What are the five best things to see and do in Berlin?

Berlin is a vibrant city, steeped in history and culture. Here are five activities not to miss in the German capital:
 
1. The Reichstag. Home of the German parliament, the Reichstag is a marvel of democracy and architecture. You must register at least a month ahead to visit the building’s dome. British architect Sir Norman Foster’s mirrored spiral draws thousands to the roof every day, so be prepared to wait (if you’re visiting the building’s rooftop restaurant, you can skip the line). Guided tours can be arranged in English six days a week, however, 45-minute lectures about the history of the building are only offered in English Tuesday afternoons (registration is required for both). After registering, you can even watch a session of parliament.
 
2. A visit to East Berlin. East Berlin has a drab history, which included small, bland apartments in nondescript gargantuan concrete buildings where everyone lived. Today, you can still see signs of the area’s past — like the buildings, along with some lingering war destruction — but you’ll also see shops, museums and a vibrant nightlife scene. While it may be cliché, a bus tour is one of the best ways to see East Berlin. Look for tour companies like Berlin City Hop-On Hop-Off, which lets you get on and off as many times as you like, so you can explore the area by foot.
 
3. Charlottenburg Palace (Schloss Charlottenburg). Before 1871, Germany was home to closely related states and kingdoms. Royalty had mansions sprinkled throughout the region. We are drawn to the majesty of Charlottenburg Palace, the largest castle in the capital. Construction on a summer residence started in 1695 for Sophie Charlotte, the wife of Prussian Elector Frederick III. After he ascended to the throne, the palace and its ornate gardens became more and more grand. Although the structure sustained substantial damage during World War II, the baroque and rococo mélange was lovingly brought back to its original splendor in the 1950s. It's a great place to get a glimpse of the life of Prussian royalty and see exquisite collections of 18th-century French and German paintings and porcelain.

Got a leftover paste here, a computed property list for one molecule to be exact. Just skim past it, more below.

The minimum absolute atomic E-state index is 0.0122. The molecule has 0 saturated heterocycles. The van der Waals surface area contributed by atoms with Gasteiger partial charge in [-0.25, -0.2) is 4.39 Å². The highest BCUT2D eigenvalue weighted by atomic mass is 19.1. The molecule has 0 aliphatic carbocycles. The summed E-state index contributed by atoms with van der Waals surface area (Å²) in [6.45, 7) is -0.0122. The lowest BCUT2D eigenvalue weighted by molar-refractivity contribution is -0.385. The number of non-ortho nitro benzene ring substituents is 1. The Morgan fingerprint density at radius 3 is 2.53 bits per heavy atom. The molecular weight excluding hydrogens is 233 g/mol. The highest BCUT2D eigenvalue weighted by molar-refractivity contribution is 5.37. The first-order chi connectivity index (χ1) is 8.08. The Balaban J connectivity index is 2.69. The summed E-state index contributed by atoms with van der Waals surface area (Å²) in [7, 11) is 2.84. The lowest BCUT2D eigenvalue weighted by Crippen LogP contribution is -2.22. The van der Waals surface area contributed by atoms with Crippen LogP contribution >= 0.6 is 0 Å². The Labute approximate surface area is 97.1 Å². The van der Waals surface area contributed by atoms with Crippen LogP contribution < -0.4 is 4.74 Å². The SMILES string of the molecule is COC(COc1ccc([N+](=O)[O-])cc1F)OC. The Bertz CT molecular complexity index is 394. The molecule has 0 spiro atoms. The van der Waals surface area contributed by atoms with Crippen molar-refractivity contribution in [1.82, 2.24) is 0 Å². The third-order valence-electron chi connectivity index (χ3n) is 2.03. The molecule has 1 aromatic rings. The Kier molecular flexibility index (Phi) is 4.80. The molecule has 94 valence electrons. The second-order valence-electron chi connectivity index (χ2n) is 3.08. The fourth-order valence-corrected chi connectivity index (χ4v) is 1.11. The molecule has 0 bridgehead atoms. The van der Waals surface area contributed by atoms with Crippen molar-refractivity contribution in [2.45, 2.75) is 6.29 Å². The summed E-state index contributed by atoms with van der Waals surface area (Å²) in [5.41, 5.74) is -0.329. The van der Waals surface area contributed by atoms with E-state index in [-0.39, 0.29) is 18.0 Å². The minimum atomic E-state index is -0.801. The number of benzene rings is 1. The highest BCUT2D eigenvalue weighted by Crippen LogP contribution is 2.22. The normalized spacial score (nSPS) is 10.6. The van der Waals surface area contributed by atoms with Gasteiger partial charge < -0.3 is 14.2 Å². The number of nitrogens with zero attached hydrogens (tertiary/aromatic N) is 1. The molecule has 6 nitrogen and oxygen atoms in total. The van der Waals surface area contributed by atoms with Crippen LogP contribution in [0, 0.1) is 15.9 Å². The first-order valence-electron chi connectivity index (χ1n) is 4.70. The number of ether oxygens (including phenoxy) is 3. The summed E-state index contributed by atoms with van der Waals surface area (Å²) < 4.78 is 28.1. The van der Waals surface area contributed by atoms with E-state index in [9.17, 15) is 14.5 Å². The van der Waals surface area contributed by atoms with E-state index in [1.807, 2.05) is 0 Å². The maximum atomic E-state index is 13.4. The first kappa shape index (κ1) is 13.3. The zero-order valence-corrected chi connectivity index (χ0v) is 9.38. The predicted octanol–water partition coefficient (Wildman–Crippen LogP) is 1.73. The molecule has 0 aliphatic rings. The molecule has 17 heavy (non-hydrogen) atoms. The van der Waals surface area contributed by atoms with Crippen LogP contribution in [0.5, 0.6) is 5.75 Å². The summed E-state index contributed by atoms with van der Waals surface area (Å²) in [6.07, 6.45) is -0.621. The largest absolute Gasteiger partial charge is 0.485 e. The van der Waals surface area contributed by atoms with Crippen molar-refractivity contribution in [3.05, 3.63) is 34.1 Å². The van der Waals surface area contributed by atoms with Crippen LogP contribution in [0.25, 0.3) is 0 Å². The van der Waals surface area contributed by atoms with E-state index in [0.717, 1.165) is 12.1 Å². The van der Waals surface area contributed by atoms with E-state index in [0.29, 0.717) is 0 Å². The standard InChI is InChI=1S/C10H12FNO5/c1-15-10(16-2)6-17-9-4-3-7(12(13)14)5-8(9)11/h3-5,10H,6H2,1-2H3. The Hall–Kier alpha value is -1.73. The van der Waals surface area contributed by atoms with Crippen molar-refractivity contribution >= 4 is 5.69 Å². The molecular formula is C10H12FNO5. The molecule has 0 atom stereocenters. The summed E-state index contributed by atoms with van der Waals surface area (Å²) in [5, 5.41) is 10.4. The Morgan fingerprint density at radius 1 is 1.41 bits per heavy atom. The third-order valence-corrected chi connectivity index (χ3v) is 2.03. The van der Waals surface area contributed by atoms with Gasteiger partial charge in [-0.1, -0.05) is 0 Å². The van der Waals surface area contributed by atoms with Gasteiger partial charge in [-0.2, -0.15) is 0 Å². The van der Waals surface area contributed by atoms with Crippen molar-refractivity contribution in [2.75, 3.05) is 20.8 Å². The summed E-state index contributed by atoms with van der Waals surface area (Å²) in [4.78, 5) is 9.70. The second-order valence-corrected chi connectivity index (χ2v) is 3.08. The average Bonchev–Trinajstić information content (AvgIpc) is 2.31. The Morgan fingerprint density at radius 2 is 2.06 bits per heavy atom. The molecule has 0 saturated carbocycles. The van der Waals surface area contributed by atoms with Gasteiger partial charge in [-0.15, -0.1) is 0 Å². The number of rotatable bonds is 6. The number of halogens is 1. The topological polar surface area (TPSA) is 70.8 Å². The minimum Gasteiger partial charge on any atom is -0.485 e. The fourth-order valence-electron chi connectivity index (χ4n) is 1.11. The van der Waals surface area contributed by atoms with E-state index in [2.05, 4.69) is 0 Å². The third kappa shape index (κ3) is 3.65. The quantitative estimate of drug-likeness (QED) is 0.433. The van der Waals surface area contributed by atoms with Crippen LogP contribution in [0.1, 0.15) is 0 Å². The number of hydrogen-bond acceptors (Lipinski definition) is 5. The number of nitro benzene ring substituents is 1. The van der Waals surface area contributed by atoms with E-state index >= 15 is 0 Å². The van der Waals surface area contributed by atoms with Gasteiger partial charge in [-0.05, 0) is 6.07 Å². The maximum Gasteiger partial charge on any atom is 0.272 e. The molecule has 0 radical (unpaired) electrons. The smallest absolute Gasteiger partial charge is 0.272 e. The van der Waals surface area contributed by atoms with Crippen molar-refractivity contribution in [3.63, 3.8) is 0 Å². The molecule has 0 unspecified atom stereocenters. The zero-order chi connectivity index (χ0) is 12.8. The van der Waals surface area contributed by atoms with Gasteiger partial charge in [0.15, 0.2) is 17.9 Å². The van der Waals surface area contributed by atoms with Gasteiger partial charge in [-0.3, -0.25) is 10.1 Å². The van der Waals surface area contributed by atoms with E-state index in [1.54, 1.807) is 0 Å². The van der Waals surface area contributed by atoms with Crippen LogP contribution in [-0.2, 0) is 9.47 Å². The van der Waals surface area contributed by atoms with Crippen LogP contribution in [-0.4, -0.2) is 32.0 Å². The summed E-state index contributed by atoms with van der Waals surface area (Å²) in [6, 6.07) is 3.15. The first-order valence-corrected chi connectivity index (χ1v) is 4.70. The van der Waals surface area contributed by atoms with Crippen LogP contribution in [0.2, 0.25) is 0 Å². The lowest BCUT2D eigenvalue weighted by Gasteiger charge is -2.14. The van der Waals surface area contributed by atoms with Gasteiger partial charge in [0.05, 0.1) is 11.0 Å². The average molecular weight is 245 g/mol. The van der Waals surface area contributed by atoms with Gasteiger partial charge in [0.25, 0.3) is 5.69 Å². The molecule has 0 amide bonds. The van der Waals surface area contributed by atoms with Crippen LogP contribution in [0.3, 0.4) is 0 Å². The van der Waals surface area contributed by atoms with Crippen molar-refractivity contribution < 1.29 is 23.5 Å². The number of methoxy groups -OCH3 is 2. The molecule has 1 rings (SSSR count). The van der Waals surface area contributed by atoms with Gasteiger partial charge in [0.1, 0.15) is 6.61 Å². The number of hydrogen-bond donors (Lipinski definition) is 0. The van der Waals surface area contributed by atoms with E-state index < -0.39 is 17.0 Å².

4. Visit the Berlin Wall Memorial (Gedenkstätte Berliner Mauer). Construction of the Berlin Wall started on Bernauer Street (Bernauerstrasse), where a visitor center now sits. However, you’ll see the full exhibit outdoors. Walk about nine blocks along Bernauer Street; the wall has been replaced with 12-foot-tall rusted metal poles. Go there to read and hear (audio is available) about the cinder-block barrier and the lives it separated.
 
5. Museum Island. The World Heritage site holds five world-class museums, including the Pergamon Museum and Old National Gallery. Head to the area to get an up-close look at the Pergamon Altar and Ishtar Gate on this land in the middle of Berlin.
 

  • On June 12, 2013
    Katherine Sacks answered the question: Katherine Sacks